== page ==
What I like most about the PMQ project is that it creatively solves many problems all at once while at the same time staying true to its design roots. Local and foreign artists are invited to put on free shows for the public, creating a rotating stream of attractions, while the more permanent designers have time to develop new products and industry connections. This is one of my favorite places to purchase unexpected gifts for friends and family back home. Not only am I supporting local artists, but I also get have a wonderful experience every time I return!

Honestly the best cupcake I've had in Hong Kong!
Honestly the best cupcake I’ve had in Hong Kong!

While you are in the neighborhood, be sure to check out the galleries and antique shops along Hollywood Road. There are dozens of small galleries with a constantly changing array of contemporary artists from all around the world. While some of the locals who prowl the area may be looking for a piece to hang in their apartment, I’ve never had any problems just going in and checking everything out. The people working at the galleries are generally very friendly and love talking about the works.

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If you are looking for more traditional art  head to Lascar Road (more commonly referred to as Cat Street. The little shops along this road specialize in Chinese and Tibetan antiques. However, be warned that most (if not all) of the items are fakes. If you want the real deal, be prepared to shell out hundreds or thousands of dollars at one of the larger Hollywood Rd. shops. Still, the Cat Street market is a fun and colorful shop if you are looking for a “jade” pendant or Mao poster. My personal favorite is the little old man who sells hand painted calligraphy at the end of the street. Pick up a traditional quote or two from him!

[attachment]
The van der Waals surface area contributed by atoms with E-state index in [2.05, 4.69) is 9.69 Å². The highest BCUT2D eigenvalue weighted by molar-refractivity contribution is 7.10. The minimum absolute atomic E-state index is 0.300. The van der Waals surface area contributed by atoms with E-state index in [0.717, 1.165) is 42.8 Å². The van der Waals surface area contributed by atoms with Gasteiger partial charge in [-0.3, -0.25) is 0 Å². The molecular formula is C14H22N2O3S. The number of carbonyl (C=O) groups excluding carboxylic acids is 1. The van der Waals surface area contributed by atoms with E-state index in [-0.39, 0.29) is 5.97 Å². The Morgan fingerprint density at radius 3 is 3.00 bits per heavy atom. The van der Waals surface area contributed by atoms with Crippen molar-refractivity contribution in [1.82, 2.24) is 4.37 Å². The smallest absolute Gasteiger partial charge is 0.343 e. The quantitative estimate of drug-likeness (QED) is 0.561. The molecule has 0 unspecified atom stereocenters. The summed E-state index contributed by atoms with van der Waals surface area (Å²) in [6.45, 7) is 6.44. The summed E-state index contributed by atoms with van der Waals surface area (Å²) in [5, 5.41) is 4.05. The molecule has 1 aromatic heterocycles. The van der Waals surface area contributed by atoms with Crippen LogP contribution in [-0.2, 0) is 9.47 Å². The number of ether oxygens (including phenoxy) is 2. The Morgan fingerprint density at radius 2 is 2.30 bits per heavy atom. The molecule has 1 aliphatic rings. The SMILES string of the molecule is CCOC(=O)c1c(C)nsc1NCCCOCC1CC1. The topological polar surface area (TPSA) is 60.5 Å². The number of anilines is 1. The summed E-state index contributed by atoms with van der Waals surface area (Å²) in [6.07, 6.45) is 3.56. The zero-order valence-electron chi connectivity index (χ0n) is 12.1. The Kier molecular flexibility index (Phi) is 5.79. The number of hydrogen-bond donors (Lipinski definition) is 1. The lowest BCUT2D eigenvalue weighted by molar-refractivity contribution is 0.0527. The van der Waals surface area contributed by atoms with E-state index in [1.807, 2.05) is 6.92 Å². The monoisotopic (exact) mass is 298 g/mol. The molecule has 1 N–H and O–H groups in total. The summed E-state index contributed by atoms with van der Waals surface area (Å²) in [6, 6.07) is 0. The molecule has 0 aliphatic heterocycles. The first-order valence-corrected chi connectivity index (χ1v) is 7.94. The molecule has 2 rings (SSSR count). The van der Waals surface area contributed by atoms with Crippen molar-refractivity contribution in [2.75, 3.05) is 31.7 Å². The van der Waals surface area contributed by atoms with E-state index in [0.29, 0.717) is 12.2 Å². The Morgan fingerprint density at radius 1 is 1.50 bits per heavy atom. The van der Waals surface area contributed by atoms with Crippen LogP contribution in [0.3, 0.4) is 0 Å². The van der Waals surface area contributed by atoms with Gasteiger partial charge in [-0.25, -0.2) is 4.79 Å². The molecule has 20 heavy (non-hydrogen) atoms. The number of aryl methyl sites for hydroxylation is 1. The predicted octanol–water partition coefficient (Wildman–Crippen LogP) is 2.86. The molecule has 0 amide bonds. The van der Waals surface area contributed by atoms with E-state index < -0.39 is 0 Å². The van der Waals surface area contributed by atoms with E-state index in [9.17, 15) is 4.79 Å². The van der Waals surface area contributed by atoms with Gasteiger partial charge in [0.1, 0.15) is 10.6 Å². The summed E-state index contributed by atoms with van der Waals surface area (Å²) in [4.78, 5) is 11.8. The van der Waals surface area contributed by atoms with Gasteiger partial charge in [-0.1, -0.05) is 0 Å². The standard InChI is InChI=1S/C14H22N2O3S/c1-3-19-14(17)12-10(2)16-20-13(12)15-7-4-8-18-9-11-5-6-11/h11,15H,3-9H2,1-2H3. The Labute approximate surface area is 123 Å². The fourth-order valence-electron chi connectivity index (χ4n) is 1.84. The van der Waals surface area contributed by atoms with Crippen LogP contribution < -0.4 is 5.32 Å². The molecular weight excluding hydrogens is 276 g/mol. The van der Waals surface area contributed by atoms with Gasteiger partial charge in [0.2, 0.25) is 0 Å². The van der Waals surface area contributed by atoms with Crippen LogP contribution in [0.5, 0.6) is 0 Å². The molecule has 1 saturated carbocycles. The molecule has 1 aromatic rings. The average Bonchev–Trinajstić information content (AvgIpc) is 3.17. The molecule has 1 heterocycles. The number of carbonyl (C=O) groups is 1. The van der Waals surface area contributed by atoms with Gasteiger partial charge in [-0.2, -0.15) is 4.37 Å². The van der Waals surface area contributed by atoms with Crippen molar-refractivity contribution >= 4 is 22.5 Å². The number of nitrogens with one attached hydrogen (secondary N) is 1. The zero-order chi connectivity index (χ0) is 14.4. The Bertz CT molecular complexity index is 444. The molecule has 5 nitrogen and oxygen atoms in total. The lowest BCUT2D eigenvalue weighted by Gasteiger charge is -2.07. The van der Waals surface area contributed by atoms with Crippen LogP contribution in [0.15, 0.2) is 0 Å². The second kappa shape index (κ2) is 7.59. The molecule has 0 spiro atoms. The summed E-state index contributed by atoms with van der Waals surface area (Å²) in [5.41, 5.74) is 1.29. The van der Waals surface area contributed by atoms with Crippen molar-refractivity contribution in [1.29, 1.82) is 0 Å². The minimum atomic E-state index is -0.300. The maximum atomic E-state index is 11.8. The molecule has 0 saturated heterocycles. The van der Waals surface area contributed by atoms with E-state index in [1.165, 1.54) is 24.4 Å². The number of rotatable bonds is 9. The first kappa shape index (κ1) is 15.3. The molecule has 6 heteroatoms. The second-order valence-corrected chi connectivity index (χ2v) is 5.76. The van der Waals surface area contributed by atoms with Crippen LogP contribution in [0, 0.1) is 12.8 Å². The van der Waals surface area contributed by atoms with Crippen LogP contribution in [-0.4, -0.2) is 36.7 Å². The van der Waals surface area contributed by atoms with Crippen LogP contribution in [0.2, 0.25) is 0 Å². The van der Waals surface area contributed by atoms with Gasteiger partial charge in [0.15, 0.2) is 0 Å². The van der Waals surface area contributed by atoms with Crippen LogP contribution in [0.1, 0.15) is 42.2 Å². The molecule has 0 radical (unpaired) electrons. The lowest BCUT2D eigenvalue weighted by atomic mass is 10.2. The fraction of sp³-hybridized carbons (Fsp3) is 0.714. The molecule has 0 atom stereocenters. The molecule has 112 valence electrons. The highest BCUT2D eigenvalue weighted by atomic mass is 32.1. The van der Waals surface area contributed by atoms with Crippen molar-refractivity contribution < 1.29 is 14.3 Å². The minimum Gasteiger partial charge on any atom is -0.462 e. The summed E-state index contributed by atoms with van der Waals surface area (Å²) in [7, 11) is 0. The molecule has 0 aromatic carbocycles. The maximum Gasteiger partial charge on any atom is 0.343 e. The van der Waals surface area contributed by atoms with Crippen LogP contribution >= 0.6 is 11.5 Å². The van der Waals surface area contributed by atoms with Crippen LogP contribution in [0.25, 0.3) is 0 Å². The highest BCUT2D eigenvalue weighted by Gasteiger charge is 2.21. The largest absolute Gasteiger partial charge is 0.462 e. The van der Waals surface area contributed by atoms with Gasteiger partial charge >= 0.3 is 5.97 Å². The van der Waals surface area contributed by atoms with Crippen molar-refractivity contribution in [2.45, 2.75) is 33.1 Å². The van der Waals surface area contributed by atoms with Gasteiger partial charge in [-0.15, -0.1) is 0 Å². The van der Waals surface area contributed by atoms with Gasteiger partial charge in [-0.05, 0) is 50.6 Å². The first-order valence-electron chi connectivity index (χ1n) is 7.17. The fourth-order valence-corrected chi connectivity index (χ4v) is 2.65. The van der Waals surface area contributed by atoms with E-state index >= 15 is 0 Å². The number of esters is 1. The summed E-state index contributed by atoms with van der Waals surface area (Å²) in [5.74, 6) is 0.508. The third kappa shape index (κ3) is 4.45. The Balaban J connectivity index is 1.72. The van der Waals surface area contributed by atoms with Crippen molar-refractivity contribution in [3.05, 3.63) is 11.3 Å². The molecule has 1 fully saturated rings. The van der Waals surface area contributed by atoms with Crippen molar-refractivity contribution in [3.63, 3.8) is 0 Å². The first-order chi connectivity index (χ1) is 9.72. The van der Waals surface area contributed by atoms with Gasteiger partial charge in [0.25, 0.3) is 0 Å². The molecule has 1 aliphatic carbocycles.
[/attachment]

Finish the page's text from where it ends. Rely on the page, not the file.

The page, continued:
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Of course, art isn’t limited to museums or galleries. Wandering around in the Soho/Sheung Wan area is a fantastic street art crawl. Just a week or so ago there was a huge initiative by HKWalls to invite graffiti artists to spray or paint huge murals all around this neighborhood. I’ve also heard that they’ve gone to Stanley Beach and done a similar project, but I have yet to return there since winter break. But seriously, grab a map and try to find all of these amazing pieces (and some other surprising unauthorized graffiti too!).

 Nothing says Hong Kong like Bruce Lee!

Nothing says Hong Kong like Bruce Lee!

I haven’t even begun to touch on some of the amazing gardens, architecture, historical archives, concerts, plays, or the random pop up events that I’ve occasionally stumbled across. Hong Kong has an amazing and lively art scene, it just takes a little digging to find. A blend of East and West, tradition and modern, commercial and avant garde, there is always something interesting and inspiring going on in this amazing city.